Iceland's native depositors were "made good", however, British and Dutch depositors were repeatedly excluded from legislation (and these weren't tax evaders -- these were people using an online bank because it was convenient and cool). In the end, the British and Dutch governments made their people good, and then took the whole thing to bankruptcy court to get first in line for payment and they will get almost all if not actually all of the money back. Thus, the ripple across the complacency of individual depositors was prevented from becoming something destabilizingly disastrous.

Cyprus' legislature, oddly, attempted to protect its external depositors at the expense of its internal depositors. I suspect they did this because they needed to be seen to make the gesture, however, it's possible they Really Are That Sold Out. In the end, the German taxpayers and other citizens of the EU will be paying the cost of making Cypriot depositors below a certain level whole, and amounts above that level will lose about half of what they had. Of course, without a bailout, things would have likely been much, much worse for Cypriot depositors of all sorts.

The chattering classes really went out and worked the "don't scare the depositors" meme for a few days, and then they split in two, with some saying, "it's all good you can quit worrying" and the rest going, "oooh, capital controls. They are horrible". And there was the usual, unseemly, European Monetary Union was/is a bad idea!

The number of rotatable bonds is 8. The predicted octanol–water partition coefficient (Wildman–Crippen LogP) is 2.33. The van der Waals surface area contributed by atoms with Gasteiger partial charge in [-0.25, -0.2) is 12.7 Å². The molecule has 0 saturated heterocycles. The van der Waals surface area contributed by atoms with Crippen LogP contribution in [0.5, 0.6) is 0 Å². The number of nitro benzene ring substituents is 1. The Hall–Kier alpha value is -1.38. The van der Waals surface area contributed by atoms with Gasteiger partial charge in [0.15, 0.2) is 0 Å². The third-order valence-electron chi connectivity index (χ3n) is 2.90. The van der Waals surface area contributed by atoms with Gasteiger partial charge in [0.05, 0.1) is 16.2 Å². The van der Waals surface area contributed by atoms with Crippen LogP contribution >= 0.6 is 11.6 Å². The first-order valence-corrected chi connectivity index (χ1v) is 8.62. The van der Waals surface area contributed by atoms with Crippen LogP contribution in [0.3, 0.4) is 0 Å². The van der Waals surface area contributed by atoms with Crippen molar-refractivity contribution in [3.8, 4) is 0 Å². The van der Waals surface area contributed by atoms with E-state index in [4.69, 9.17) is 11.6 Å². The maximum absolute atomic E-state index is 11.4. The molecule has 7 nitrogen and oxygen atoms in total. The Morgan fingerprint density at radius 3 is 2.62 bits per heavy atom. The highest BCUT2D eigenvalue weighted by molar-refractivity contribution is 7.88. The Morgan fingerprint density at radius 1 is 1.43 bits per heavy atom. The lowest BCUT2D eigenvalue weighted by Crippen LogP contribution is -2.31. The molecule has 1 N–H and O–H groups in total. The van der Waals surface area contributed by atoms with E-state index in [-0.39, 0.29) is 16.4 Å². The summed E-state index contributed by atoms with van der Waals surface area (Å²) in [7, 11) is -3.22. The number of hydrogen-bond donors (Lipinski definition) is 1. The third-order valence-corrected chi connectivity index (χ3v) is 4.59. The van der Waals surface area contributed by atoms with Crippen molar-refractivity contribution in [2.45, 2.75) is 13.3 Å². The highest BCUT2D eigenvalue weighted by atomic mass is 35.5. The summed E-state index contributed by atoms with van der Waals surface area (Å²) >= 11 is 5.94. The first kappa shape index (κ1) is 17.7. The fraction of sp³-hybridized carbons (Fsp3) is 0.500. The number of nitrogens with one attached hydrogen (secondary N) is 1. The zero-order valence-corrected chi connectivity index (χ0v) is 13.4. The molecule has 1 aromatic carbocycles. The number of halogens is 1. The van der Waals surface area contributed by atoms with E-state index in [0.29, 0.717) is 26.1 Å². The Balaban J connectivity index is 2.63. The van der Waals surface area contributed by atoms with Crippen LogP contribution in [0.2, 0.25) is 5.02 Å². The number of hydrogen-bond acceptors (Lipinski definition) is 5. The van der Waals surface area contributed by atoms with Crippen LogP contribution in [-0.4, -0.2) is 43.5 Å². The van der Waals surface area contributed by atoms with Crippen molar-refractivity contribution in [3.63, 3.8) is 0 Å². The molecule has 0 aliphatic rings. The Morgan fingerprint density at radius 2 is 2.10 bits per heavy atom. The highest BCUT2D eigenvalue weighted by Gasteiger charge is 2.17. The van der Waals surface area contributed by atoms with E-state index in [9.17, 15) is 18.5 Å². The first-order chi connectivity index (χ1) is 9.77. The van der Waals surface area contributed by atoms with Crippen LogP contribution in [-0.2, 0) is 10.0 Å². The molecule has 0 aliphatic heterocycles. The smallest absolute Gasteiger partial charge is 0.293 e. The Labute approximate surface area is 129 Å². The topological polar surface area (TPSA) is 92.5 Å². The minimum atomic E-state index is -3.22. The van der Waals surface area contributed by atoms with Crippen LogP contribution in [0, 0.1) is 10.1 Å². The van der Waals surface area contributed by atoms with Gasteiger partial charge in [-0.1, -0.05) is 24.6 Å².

But operationally, the European Union is, with all deliberate speed, doing what it should be doing. It is going, hey, we cannot leave it to the member states to provide deposit insurance AND allow national banks to grow their balance sheets with wholesale funding.

Honestly, it is at this point we should all find employees of Moody's and shake our fingers at them. _They_ are the ones who rated these banks as safe to give job lots of money to at low interest rates, which is what enabled them to grow such a ridiculously large banking system in the first place. Because the legislatures of Iceland and Cyprus, however shockingly incompetent they may be (both in letting this happen in the first place, and then refusing to cooperate in their own salvation, stoking the flames of public anger instead), are democratically elected, it does seem wrong to just root them out and replace them with a technocratic body.

But you can sort of see how people might be tempted, while at the same time recognizing what a terrible idea that is.

So here we are, in a world filled with paranoia and blame, but also in a world in which people are _leaving their money in banks_, because they believe they'll be able to get that money later, if they need it. They're even okay with that in Cyprus. This is a necessary thing, because no edifice of debt, whether stable and of high quality or teetering and filled with fraud, can be built on anything other than the balance sheet typically made up of the savings and working money of ordinary human beings doing ordinary things.

Don't worry about the guarantor of the money in your bank, as long as your bank is in your country and they have a deposit guarantee and your deposit is within the limits of that guarantee. You have better things to do with your time and energy and other resources, like worrying about your job or your kids or your car.

But think long and hard before relying upon the deposit guarantee of a country other than your own, especially when you're putting your money there for reasons that do not bear scrutiny.